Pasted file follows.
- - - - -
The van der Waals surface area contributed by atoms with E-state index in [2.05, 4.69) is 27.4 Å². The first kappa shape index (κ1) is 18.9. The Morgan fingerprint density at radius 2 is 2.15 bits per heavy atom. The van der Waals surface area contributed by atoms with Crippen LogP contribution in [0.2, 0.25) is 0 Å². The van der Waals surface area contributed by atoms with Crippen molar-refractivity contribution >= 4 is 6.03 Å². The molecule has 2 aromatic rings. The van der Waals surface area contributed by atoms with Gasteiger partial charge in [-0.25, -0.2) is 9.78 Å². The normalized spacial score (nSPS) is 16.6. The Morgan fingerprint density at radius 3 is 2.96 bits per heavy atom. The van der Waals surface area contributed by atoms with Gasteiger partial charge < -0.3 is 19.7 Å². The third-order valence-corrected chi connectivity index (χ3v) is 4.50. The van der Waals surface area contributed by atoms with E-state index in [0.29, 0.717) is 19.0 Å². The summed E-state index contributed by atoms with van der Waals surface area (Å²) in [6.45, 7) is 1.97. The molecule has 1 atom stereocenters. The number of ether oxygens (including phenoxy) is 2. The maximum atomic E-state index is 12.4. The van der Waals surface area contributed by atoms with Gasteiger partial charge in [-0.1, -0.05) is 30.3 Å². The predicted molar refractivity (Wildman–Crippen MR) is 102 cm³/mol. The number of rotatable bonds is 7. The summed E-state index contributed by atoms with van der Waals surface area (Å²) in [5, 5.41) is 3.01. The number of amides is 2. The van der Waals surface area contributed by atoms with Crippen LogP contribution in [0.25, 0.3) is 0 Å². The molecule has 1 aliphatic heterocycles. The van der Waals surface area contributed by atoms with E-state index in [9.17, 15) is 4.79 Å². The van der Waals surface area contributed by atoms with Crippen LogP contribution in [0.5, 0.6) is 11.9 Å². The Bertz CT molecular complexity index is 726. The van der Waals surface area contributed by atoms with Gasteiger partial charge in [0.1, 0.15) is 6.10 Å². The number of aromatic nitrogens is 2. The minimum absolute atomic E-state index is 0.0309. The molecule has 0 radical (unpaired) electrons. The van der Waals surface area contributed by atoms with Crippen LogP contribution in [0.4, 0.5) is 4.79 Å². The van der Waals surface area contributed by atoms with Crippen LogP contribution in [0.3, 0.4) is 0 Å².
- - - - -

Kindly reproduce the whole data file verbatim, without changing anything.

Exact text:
The van der Waals surface area contributed by atoms with E-state index in [2.05, 4.69) is 27.4 Å². The first kappa shape index (κ1) is 18.9. The Morgan fingerprint density at radius 2 is 2.15 bits per heavy atom. The van der Waals surface area contributed by atoms with Crippen LogP contribution in [0.2, 0.25) is 0 Å². The van der Waals surface area contributed by atoms with Crippen molar-refractivity contribution >= 4 is 6.03 Å². The molecule has 2 aromatic rings. The van der Waals surface area contributed by atoms with Gasteiger partial charge in [-0.25, -0.2) is 9.78 Å². The normalized spacial score (nSPS) is 16.6. The Morgan fingerprint density at radius 3 is 2.96 bits per heavy atom. The van der Waals surface area contributed by atoms with Gasteiger partial charge < -0.3 is 19.7 Å². The third-order valence-corrected chi connectivity index (χ3v) is 4.50. The van der Waals surface area contributed by atoms with E-state index in [0.29, 0.717) is 19.0 Å². The summed E-state index contributed by atoms with van der Waals surface area (Å²) in [6.45, 7) is 1.97. The molecule has 1 atom stereocenters. The number of ether oxygens (including phenoxy) is 2. The maximum atomic E-state index is 12.4. The van der Waals surface area contributed by atoms with Gasteiger partial charge in [-0.1, -0.05) is 30.3 Å². The predicted molar refractivity (Wildman–Crippen MR) is 102 cm³/mol. The number of rotatable bonds is 7. The summed E-state index contributed by atoms with van der Waals surface area (Å²) in [5, 5.41) is 3.01. The number of amides is 2. The van der Waals surface area contributed by atoms with Crippen LogP contribution in [0.25, 0.3) is 0 Å². The molecule has 1 aliphatic heterocycles. The van der Waals surface area contributed by atoms with E-state index in [9.17, 15) is 4.79 Å². The van der Waals surface area contributed by atoms with Crippen LogP contribution in [0.5, 0.6) is 11.9 Å². The Bertz CT molecular complexity index is 726. The van der Waals surface area contributed by atoms with Gasteiger partial charge in [0.1, 0.15) is 6.10 Å². The number of aromatic nitrogens is 2. The minimum absolute atomic E-state index is 0.0309. The molecule has 0 radical (unpaired) electrons. The van der Waals surface area contributed by atoms with Crippen LogP contribution in [0.4, 0.5) is 4.79 Å². The van der Waals surface area contributed by atoms with Crippen LogP contribution in [0.3, 0.4) is 0 Å².